Jan Elizabeth Watson Reviews PAX AMERICANA for Electric Literature

Kurt Baumeister Envisions an Even More Bizarre America

The satirical novel, Pax Americana, waxes dystopian, and hilarity ensues

Reviewed by Jan Elizabeth Watson for Electric Literature

June 8, 2017

© Adam Watson

The society we find ourselves in today — a culture comprising equal parts absurdity and corruption — begs to be satirized, if not so much for comic purposes than for greater moral ones. Here in 2017, we have at least as much to lampoon as the ancient Romans (we’re only a couple more excesses and a few more reality TV shows away from the return of vomitoriums and gladiatorial blood sports, it seems), yet fewer and fewer people seem to be writing satire — or, more pointedly, fewer and fewer people seem to be writing satire well. Thus Kurt Baumeister’s zestful, remorseless, clear-eyed debut novel Pax Americana bounds on to the scene at a time when its humor is not only welcome, but necessary.

The plot and premise of Pax Americana reads a bit like a the sly wink of James Bond novel as directed by Tarantino at his most manic. The story begins in the year 2034, a time when America’s large-scale conservatism and religious fundamentalism has a stranglehold on the national consciousness. In the novel’s first chapter we are introduced to Tuck Squires, an agent for the Interenal Defense Bureau, whose internal narrative sets the book’s tone as he is driving along in his Epiphany listening to Christian music:

“He cut the music and thought of America, of all it had meant and would mean to the world. He thought of another song, one that soared in a very different way than Jehovah’s Wishlist. He thought of ‘America the Beautiful,’ how it was a conundrum, so right and so wrong all at once.Or, not so much wrong exactly, more like inadequate, unable to see far enough forward to take in not just America’s yesterdays, but its todays and tomorrows.”

Tuck, as we can infer from this passage, is as earnest a Traditionalist as they come…. and it is usually the earnest and self-serious who most desperately need to be satirized. As we meet his Traditionaist cronies — a cast of characters ranging from the once-suave special agent Ken Clarion to the charismatic Rev. Dr. Ravelton Parlay, owner of the Righteous Burger restaurant chain and occupant of an estate modeled after the Whie House (the hilariously named Bayousalem) — we see Baumeister’s ability to produce characters of nearly Dickensian grotesquerie yet present them in such a congenial way that we can’t help almost liking them, or at least feeling sorry for them, even as we acknowledge how corrupt and wrongheaded they are. It takes a skillful satirist to elevate the buffoons to a level of humanity without losing his comic edge, and Pax Americana manages to strike this balance in an appealing way, with delightfully acrobatic shifts between the highbrow and the lowbrow, the quotidian and the fantastic, the modest and the grandiose.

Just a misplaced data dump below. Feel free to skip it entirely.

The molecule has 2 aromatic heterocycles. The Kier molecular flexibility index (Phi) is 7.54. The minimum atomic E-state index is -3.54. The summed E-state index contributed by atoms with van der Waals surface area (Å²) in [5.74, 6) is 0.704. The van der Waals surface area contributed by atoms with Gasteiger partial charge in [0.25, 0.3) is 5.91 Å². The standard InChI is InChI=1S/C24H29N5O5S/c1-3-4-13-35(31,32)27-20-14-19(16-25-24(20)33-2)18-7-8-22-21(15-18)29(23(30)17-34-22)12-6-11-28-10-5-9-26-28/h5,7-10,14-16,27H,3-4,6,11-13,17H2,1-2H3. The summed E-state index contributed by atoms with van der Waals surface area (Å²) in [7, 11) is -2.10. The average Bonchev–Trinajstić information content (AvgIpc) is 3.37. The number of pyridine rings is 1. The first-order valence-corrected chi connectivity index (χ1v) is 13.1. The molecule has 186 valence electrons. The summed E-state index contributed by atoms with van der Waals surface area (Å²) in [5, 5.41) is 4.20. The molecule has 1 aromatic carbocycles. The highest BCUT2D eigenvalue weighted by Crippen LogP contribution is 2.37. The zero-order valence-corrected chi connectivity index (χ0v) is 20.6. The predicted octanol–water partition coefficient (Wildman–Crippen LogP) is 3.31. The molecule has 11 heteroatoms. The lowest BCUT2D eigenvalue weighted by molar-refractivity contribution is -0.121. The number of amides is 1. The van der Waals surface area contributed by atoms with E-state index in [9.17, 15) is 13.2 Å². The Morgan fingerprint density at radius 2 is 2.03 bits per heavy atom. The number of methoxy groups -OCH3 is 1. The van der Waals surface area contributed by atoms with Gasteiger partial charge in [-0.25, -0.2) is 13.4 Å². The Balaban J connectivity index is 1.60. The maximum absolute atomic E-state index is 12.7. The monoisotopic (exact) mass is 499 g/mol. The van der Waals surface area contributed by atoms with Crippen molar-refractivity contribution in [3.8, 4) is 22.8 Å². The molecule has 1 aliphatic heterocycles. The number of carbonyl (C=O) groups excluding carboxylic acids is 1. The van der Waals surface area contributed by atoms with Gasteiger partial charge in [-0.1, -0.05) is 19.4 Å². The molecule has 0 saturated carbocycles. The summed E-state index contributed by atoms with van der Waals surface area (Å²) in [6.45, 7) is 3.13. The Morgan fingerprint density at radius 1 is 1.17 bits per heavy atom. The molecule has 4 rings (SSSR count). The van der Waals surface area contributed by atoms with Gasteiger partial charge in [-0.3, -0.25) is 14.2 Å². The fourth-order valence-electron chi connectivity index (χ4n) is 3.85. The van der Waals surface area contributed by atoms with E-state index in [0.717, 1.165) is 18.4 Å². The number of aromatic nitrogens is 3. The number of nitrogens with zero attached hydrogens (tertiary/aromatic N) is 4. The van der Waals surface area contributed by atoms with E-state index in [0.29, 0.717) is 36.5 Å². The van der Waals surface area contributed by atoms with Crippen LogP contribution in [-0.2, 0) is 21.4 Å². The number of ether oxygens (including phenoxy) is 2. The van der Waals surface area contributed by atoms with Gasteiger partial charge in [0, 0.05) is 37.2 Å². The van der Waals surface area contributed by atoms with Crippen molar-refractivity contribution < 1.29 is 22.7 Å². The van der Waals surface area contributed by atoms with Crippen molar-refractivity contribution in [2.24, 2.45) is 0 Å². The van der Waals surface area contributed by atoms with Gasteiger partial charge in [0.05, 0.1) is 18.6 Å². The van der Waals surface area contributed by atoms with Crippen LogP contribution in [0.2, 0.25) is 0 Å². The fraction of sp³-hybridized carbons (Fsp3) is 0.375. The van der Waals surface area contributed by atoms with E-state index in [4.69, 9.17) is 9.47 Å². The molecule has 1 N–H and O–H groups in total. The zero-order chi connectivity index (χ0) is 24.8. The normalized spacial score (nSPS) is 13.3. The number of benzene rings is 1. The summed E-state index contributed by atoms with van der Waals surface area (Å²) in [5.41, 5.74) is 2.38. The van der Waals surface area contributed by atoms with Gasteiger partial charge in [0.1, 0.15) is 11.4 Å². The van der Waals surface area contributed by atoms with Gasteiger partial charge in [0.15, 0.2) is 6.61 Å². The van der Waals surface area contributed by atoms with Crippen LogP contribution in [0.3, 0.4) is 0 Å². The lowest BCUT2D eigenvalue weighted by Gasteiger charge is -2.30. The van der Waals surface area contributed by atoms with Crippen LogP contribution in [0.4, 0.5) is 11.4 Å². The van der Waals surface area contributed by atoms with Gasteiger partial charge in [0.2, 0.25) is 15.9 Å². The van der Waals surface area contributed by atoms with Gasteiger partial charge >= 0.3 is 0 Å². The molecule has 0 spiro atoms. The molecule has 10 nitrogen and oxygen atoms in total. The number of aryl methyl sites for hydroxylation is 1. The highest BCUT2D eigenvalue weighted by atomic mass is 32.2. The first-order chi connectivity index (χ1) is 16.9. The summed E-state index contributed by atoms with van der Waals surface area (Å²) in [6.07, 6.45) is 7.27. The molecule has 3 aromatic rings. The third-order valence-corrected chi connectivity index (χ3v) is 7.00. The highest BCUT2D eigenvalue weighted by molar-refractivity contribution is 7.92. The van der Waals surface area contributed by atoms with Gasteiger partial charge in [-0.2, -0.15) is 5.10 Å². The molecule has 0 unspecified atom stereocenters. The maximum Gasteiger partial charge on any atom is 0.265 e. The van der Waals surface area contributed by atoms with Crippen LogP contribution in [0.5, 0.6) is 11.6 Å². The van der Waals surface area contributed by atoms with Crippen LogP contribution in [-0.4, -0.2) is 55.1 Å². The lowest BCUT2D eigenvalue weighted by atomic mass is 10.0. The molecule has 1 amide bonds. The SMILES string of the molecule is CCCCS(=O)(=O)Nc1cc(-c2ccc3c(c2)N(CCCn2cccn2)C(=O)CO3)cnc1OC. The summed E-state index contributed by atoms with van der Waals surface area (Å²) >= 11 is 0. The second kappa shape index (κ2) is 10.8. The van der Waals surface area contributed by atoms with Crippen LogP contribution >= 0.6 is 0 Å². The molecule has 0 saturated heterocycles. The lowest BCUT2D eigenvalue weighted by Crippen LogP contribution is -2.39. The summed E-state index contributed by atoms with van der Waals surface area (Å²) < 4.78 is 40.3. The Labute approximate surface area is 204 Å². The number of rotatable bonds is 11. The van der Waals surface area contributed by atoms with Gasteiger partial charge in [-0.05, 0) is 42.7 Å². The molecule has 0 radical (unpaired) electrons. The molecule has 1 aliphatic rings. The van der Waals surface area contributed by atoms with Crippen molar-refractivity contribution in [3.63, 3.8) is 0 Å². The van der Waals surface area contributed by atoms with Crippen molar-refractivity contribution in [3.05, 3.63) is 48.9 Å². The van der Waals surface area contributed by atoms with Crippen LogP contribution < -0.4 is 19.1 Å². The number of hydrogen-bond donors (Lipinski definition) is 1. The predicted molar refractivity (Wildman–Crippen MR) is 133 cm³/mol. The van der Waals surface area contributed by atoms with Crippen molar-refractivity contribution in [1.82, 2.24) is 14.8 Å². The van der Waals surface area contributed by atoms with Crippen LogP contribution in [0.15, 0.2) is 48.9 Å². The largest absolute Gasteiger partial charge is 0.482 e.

At the book’s progressive moral center is Diana Scorsi, an intelligent, attractive, and idealistic woman who soon finds herself in “a black Wonderland… a dimension where things can go wrong in a great hurry.” Scorsi is the inventor and developer of groundbreaking computer software that could change the sociopolitical landscape, essentially returning us to a more autonomous, free-thinking, pacifistic ways of being: “Everyone could have their own god, and that god would be Symmetra, and if everyone had it there would never be need for war again.”



Naturally, the Traditionalists have other ideas for how this software should be used. The resulting conflict includes kidnapping by men in superhero masks, fiery deaths and near-deaths, scenic locales, double agents and double crossers, and a surprise ending that most readers should find oddly satisfying. Pax Americana itself is a mad romp, utterly pleasurable and fun on one level while trenchant and recognizable on another. The complacent idicoracy in Baumeister’s vision of 2034 is not so distant from the increasingly divided country we are seeing today, which adds relevance and gravitas to a novel that already stands on its own as being a hell of a lot of fun.

But the greatest pleasure in Baumeister’s writing lies not just his comic gifts and political prescience; it comes also from his nimble versatility and depth, exhibited in many passages throughout Pax Americana. Note this bit of omniscient reflection of Ken Clarion’s: “Whether it was love for the country, the job, or a woman, love lingered. Even when everyone around you believed it had become something else — jealousy, pain, friendship, hate — even then, you carried a memory of its time as love. Like faded tracks in fallen snow, footprints only you could see, love survived whether you wanted it to or not.” This is terrific writing with an unpretentiously literate sensibility, suggesting the work of an author with far more plays of light and shadow to show us.

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